Air Quality, Atmosphere & Health

, Volume 6, Issue 2, pp 455–463

Prenatal ambient air pollution exposure and small for gestational age birth in the Puget Sound Air Basin

  • Sheela Sathyanarayana
  • Chuan Zhou
  • Carole B. Rudra
  • Tim Gould
  • Tim Larson
  • Jane Koenig
  • Catherine J. Karr
Article

DOI: 10.1007/s11869-012-0182-7

Cite this article as:
Sathyanarayana, S., Zhou, C., Rudra, C.B. et al. Air Qual Atmos Health (2013) 6: 455. doi:10.1007/s11869-012-0182-7

Abstract

Several studies have identified high concentrations of air pollution as harmful to the developing fetus, but few studies of traffic-derived air pollution and birth outcomes have been conducted in areas of low to moderate air pollution. We identified singleton live births between 1997 and 2005 (N = 367,046 births) in the Puget Sound Air Basin of Washington State. We estimated nitrogen dioxide (NO2) exposure using a land use regression model of traffic, PM2.5 exposure from the nearest community monitor, and proximity to highways/roadways for the residential location of all subjects. Logistic regression estimates of odds ratios (OR) of small for gestational age (SGA) and low birth weight (<2,500 g) among term births were calculated. We observed a modest association between SGA births with increasing quartile of first trimester NO2 exposure: second (OR = 1.01, 95 % confidence interval (CI) 0.97, 1.04), third (OR = 1.06, 95 % CI 1.03, 1.10), and fourth (OR = 1.08, 95 % CI 1.04, 1.12) (p trend <0.001). We did not observe an association between PM2.5 and SGA or low birth weight among term births. Our findings suggest that prenatal exposure to traffic-derived air pollutants has a modest effect on fetal growth in a region with low overall air pollutant concentrations. Given the modest associations, future studies in similar settings that maximize the opportunity to address potential residual confounding are needed.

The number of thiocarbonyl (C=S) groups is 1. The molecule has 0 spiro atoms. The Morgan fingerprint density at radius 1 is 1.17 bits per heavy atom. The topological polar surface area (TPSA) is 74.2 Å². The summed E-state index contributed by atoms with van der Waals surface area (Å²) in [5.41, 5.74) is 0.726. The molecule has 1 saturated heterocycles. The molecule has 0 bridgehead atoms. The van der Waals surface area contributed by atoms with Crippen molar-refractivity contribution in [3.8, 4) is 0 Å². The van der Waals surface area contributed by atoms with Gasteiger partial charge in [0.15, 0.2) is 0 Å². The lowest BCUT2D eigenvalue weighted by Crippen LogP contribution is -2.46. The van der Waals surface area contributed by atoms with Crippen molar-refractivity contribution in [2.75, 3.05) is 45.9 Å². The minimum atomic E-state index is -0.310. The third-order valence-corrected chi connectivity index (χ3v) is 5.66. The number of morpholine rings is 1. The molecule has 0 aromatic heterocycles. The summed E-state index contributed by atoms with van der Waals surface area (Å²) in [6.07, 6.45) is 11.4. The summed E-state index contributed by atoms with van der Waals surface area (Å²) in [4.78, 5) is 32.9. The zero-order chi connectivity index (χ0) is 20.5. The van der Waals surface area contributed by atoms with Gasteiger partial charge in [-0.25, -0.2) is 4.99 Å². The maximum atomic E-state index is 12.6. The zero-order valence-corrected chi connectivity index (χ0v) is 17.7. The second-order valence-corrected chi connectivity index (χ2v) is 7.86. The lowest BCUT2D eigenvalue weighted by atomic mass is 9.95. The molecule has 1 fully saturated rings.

Keywords

Air pollutionSmall for gestational ageLow birth weightTraffic

Abbreviations

BMI

Body mass index

CI

Confidence interval

g

Gram

LUR

Land use regression

m

Meters

μg/m3

Micrograms per cubic meter

NO

Nitric oxide

NO2

Nitrogen dioxide

PM2.5

Particulate matter ≤2.5 μm in aerodynamic diameter

OR

Odds ratio

ppb

Parts per billion

SD

Standard deviation

SGA

Small for gestational age

US

United States

Copyright information

© Springer Science+Business Media B.V. 2012

Authors and Affiliations

  • Sheela Sathyanarayana
    • 1
    • 2
    • 5
  • Chuan Zhou
    • 2
  • Carole B. Rudra
    • 3
  • Tim Gould
    • 4
  • Tim Larson
    • 4
    • 5
  • Jane Koenig
    • 5
  • Catherine J. Karr
    • 1
    • 5
  1. 1.Department of PediatricsUniversity of WashingtonSeattleUSA
  2. 2.Center for Child Health, Behavior and DevelopmentSeattle Children’s Research InstituteSeattleUSA
  3. 3.Independent HealthBuffaloUSA
  4. 4.Civil and Environmental EngineeringUniversity of WashingtonSeattleUSA
  5. 5.Department of Environmental and Occupational Health SciencesUniversity of WashingtonSeattleUSA